Destroying the domestic auto industry wasn't enough for Michigan?

  • Almanian||

    Nope - they won't be happy till all that's left is tree stumps and dried up Great Lakes beds. Absolute morons in charge, and, unfortunately, a majority of the populace either willing to put them there, or to sit on the sidelines and let others decide for them.

    I grieve for my home state...Mrs. Almanian and I are making plans to head elsewhere. :(

  • ||

    The only thing standing between us and Chaos is that thin blue line of wholesale liquor distributors who prevent you from mail ordering that bottle of Merlot from that vineyard in Texas. I mean it would just be chaos if you could do that. Dogs and cats living together kind of chaos.

    You ingrates just don't realize how much you owe your local government sponsored monopolists.

  • Almanian||

    John, thank you for putting this in perspective. Now I don't feel like hanging myself, cause, y'know, I'm laughing and all...

  • Zeb||

    Yeah, it's really hard to get alcohol now. Naughty kids are just waiting for their chance to by $300 cases of wine from out of state because only then will they be able to drink as much as they want to.

  • creech||

    Unfortunately, the 21st amendment would appear to put interstate liquor shipments under state control.

    So good to know that the kiddies who want to pull their bucks to buy Screaming Eagle are just going to have to send Big Sis up to the local liquor store to get a few (dozen) cases of beer instead.

  • kinnath||

    Those lawsuits have been growing in number since the landmark 2005 Supreme Court Granholm decision, which ruled that states cannot discriminate between in- and out-of-state wineries in matters of direct-to-consumer wine shipping. The Granholm decision argued that the 21st Amendment, which ended Prohibition and put states in charge of alcohol regulation, does not trump the Constitution's Commerce Clause, which prevents states from restricting interstate trade.

    The ruling said that states could not treat out-of-state wineries different than in-state wineries. However, one obvious outcome would be to ban all direct shipments in a given state.

  • ||

    Yeah, how can an amendment not trump a part of the original Constitution it contradicts? Doesn't that mean that the 13th amendment is null and void as it contradicts the Bill of Rights' prohibition on property forfeiture without due process, as well as the fugitive slave provision of Article IV?

  • Penn Jillette||

    There is no contradiciton between the 21st and the commerce clause. Once the alcohol enters the state, it is up to the state to regulate it, but the commerce of shipping it into the state cannot be restricted by the states.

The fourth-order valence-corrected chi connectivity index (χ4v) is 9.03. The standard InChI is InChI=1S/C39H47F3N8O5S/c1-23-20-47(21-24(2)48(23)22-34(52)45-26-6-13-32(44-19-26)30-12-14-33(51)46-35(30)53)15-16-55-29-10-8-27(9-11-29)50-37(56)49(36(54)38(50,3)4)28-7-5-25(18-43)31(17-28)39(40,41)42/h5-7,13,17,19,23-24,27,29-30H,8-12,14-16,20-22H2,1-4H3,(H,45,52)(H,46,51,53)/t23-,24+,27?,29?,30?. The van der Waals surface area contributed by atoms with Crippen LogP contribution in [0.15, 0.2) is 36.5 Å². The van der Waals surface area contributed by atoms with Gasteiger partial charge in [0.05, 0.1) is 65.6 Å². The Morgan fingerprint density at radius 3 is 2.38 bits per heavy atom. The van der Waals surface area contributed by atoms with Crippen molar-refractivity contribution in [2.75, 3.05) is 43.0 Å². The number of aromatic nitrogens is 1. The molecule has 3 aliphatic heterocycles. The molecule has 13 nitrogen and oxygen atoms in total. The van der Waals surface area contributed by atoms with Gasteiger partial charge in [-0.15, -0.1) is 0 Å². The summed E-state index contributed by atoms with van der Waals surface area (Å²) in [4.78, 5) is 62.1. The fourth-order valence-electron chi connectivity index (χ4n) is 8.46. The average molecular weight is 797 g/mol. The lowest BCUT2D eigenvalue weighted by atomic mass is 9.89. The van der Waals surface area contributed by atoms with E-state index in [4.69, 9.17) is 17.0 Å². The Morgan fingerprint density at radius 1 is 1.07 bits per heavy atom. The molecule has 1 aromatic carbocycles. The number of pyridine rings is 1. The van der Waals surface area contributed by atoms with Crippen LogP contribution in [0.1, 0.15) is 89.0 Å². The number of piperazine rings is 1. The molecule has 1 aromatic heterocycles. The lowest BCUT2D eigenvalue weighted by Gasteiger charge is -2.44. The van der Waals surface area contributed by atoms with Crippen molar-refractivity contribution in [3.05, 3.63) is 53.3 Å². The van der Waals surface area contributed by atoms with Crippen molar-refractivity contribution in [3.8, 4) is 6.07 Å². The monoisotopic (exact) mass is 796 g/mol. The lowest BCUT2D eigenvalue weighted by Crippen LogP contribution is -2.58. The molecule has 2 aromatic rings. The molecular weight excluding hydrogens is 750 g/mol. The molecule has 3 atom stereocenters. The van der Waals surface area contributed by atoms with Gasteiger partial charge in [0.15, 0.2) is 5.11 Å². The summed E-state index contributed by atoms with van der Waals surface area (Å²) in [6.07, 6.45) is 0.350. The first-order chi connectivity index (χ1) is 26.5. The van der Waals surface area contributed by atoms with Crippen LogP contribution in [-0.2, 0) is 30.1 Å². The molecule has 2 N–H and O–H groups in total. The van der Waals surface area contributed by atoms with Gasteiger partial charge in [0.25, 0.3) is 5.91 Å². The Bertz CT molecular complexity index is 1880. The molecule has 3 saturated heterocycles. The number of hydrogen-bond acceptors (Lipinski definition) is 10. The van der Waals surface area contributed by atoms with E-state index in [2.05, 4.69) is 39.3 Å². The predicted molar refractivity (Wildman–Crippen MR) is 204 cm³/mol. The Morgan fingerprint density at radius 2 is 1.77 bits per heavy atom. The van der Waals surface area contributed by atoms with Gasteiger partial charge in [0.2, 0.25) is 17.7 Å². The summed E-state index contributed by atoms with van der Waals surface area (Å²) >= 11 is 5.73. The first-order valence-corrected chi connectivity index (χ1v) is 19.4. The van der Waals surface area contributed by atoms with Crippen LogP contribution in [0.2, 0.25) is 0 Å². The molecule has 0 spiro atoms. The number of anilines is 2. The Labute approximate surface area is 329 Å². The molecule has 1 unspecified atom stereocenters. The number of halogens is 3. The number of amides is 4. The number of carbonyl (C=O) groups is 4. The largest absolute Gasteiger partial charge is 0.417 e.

• cynical||

    I think their point is that the states have the right to determine the legality of alcohol, but not to use that power to undermine trade between the states by discriminating based on point of origin alone. It was clear in the case, I think, that the states were trying to erect barriers to trade, not to regulate the nature of the traded product.

    Granted, while Congress's power to standardize trade in alcohol would trump the states' power to ban out-of-state distilleries, Congress would still have to exercise that power re booze, it doesn't self-execute. It's possible that there was an issue with Article I, Section 10, but that isn't "the Commerce Clause".

  • kinnath||

    Basically, the state in question was allowing in-state wineries to distribute wine through the three-tier network and to direct-ship to customers. The state prohibited out-of-state wineries from direct-shipping to customers thereby forcing them to use only the three-tier network. The supremes said this was a violation of the Commerce Clause. The state in question, plus many other states as well, then began looking at killing in-state direct-shipments. The wholesalers are a powerful block of campaign donors.

  • cynical||

    After a little research, I think I see where I went wrong. SCOTUS has apparently manufactured, contra the obvious text of the Constitution, a doctrine that states that the power granted in the Commerce Clause self-executes even in the absence of Congressional legislation. Of course, since the courts decide when that happens, they essentially annexed part of the power of the Commerce Clause for themselves.

    Man, we really have to get rid of that thing. Free trade is nice, but general freedom is better.